Asia has long been the forgotten player of the private debt world. Last year, just $6.7 billion was raised in the region, compared with $99.7 billion elsewhere, according to PDI research. So for those gathered at this magazine’s Asia forum in Hong Kong last month, the question was, ‘When will the region’s time come?’
A new bankruptcy law in India and structural changes in China offer the glimmer of opportunity for braver investors, but to many looking to diversify into the region the risks are still too great.
“There are opportunities, but also risks, largely associated with the legal systems and government interference,” said Jake Williams, deputy group chief risk officer at Standard Chartered Bank Hong Kong. “If you don’t understand the individual markets … you can get badly burnt. Selectively there are good opportunities, if you know what you are doing.”
Mark Katz, director of alternative investments at Ontario Teachers’ Pension Plan, was equally guarded. “We are seeing some very positive structural reforms in China and India regarding the bankruptcy system and asset restructuring companies. But ultimately the ability to enforce on your loan and to get your money back remains a problem.”
From an LP perspective, there appears to be a sufficient supply of opportunities from a pan-Asian perspective, but drill down by country and asset and there are a lack of situations into which to diversify.
As Katz and Williams both warn, Asia can’t be painted with “one big brush”.
“Asia is not Asia, Asia is Korea, China, Taiwan … You have to understand each market very carefully,” says Williams.
In India, investors can have great difficulty pushing through decisions or sensible restructuring plans.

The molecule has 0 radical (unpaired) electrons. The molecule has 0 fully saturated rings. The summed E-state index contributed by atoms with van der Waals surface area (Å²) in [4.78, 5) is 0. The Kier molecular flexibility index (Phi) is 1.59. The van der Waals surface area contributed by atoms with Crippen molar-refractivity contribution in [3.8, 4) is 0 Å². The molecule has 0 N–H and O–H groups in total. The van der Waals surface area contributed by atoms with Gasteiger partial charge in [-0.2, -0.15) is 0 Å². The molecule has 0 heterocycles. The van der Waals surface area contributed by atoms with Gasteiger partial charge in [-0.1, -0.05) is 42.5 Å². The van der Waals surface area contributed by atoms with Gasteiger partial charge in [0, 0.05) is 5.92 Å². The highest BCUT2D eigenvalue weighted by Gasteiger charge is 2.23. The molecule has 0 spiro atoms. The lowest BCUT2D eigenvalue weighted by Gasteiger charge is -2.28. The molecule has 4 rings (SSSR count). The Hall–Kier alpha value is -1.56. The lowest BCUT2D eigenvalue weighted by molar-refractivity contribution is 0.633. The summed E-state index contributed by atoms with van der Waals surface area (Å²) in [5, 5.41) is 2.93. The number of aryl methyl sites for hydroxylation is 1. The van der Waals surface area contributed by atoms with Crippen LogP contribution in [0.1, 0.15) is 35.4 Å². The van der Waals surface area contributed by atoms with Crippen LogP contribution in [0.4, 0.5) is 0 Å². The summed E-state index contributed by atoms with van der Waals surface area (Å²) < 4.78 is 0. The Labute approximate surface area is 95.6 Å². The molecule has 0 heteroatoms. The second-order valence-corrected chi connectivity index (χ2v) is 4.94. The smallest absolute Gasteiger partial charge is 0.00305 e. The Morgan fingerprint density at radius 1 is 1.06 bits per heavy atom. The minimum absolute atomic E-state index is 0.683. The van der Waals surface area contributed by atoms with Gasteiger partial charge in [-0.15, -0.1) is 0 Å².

Meanwhile, in China, central government often dictates or interferes with investment opportunities. Either way, local knowledge is essential.
BEST GO DIRECT
Foreign managers at the forum said the majority of opportunities lie in the direct lending space and not in non-performing loans. The reason for this is simple: what makes those outside the region think they can solve the problems that local players can’t? For example, Chinese banks are selling assets at extraordinarily low prices, having decided they cannot turn them around themselves, even with their local relationships and knowledge. On the face of it, there would be a lot of risk for foreign managers in taking over such assets.
But developed markets are not immune from investor caution. Katz said OTPP is also avoiding markets such as Japan and, to a certain extent, South Korea and New Zealand. This is because it sees tight pricing and only a small premium versus making the same loans in the US, Canada or Western Europe – places it is more familiar with.
Edward Tong, senior vice-president at Partners Group, has followed a similar path. “We focus more on developed Asia and look at mature and stable performing companies with a good equity sponsor and good management running the business. Traditionally we have spent a lot of time in Australia and Hong Kong,” he said.
To play it safe, Partners stays away from commodities, investing mainly in consumer goods, healthcare, education and general business services, targeting returns of between 5-15 percent. It would take a brave investor not to agree.